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Narni (Narnia) - Journey to the Center of Italy

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posted on Jul, 11 2010 @ 07:20 PM
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Narni (Narnia) - Journey to the Center of Italy





Although there is evidence of Neolithic remains in the area, the first historical document we know of is dated 600 b.c. where Nequinum is mentioned. In 299 we know the town as Narnia, a Roman colony. The name comes from the nearby Nar river, which is called the Nera today. Narni rose in importance with the construction of the Via Flaminia from Rome to Rimini. In the 12th and 14th century Narni became part of the Papal State and developed an important school of painting and goldsmiths.




Over 50 years ago C. S. Lewis invented a place called Narnia. This page presents a bit of speculation: It has been said that Lewis discovered the name (Narnia) in an atlas as a child, though he may also have come across mention of the city in his university studies.

By chance, the modern-day town of Narni (as it is now known) honors a local saint known as "Blessed Lucy of Narnia." Today the town's Cathedral of Narnia adjoins a shrine to this St. Lucy.


Article:
goeurope.about.com...

Images:
goeurope.about.com...

I found this rather interesting, as I used to read Narnia books when I was a kid. Have been posting a lot today, so this will probably be my last one, don't want to be accused of spamming or something lol.





posted on Jul, 11 2010 @ 08:09 PM
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I had to check your date of joining ATS, I thought you were a fervent newcomer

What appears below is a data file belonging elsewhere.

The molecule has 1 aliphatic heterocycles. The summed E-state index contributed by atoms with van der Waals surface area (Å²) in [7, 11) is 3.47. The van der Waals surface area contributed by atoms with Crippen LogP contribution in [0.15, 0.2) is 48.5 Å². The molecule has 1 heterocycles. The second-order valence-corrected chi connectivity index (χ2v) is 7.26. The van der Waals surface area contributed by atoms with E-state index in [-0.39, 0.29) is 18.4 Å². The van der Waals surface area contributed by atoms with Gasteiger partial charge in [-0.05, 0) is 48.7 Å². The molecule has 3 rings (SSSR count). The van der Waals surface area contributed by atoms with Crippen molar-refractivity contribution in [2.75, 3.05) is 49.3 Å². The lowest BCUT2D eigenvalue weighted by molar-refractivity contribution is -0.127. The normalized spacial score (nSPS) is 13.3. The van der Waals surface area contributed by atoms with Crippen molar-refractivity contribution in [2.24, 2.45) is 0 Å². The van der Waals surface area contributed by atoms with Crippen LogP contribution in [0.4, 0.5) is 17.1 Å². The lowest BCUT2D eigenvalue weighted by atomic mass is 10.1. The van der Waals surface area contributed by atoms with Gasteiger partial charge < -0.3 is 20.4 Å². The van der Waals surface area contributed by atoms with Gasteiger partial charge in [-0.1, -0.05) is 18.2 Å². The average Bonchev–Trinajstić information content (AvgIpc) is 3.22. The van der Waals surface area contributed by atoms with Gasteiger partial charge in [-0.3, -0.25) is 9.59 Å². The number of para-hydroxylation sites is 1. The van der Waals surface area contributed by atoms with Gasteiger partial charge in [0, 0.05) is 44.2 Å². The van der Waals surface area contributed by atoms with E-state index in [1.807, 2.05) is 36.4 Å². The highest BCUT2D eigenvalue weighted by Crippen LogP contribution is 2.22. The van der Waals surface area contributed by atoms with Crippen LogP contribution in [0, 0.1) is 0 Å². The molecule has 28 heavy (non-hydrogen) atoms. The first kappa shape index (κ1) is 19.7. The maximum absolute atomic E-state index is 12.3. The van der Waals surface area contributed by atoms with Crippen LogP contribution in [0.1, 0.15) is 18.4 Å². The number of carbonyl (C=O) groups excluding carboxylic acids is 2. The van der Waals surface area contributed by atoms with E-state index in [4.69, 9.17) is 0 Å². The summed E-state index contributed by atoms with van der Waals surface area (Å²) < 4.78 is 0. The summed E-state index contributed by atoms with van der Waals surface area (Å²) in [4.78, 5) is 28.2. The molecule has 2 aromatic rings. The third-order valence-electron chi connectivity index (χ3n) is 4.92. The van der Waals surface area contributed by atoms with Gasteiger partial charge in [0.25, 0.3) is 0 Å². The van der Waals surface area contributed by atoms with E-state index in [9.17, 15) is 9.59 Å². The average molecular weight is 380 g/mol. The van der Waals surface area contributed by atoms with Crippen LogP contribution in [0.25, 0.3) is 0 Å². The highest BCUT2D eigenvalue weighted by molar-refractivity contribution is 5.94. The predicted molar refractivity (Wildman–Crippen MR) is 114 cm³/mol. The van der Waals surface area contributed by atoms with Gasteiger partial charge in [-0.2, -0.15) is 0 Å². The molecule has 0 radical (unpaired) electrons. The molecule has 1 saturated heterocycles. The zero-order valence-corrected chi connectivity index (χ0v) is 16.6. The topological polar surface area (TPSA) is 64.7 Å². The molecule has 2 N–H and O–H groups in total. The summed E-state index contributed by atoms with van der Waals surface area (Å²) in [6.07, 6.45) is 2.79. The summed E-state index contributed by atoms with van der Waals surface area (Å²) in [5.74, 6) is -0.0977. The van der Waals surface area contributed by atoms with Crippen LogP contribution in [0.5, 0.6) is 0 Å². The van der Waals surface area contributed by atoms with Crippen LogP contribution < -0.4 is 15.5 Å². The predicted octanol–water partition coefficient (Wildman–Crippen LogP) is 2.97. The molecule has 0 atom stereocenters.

Very nice thread indeed. A neolithic village (can we call it a town?) finding its way into one of the most read pieces of literature? that sure is fascinating!

C.S. Lewis may have picked up the name while browsing through Atlases as a youth (if he was anything like his friend Tolkien, you can imagine him pouring over all sorts of books and maps as a child), it sounds "magical" enough! While Tolkien invented whole languages and derived his names from them, Lewis didn't do so, as far as I know (never read the Narnia Chronicles), so he may have used a name that sounded "magical" and Irish enough (he was Irish after all!).

It would be really cool if his inspiration for the name was that neolithic site!



posted on Jul, 11 2010 @ 08:16 PM
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I used to love those books as a kid, kinda funny coincidence that the young girl is named Lucy



posted on Jul, 11 2010 @ 08:22 PM
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reply to post by Maegnas
 


Nah, I have been browsing the site for many years.


I enjoyed the magicians nephew, the "first" book, depending on what order you want to read them in (date released or just following the story).

I think that Lewis probably came across the name, I found some interesting things in relation to the harry potter books too that had interesting real history, only 1 or 2 things though (and I'm not sure of there accuracy).

Was interesting that there was a Lucy that was considered highly in this place, although its a common name, though I doubt Lewis would have known of a Lucy that lived in the area, unless he researched it.



posted on Jul, 11 2010 @ 08:32 PM
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The thing with Harry Potter is that its author is very much alive, so if in doubt we can ask her!


Second line!



posted on Jul, 11 2010 @ 08:59 PM
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reply to post by GoodLuckCharm
 


Ok so lions originally come from a boot?
Just saying.



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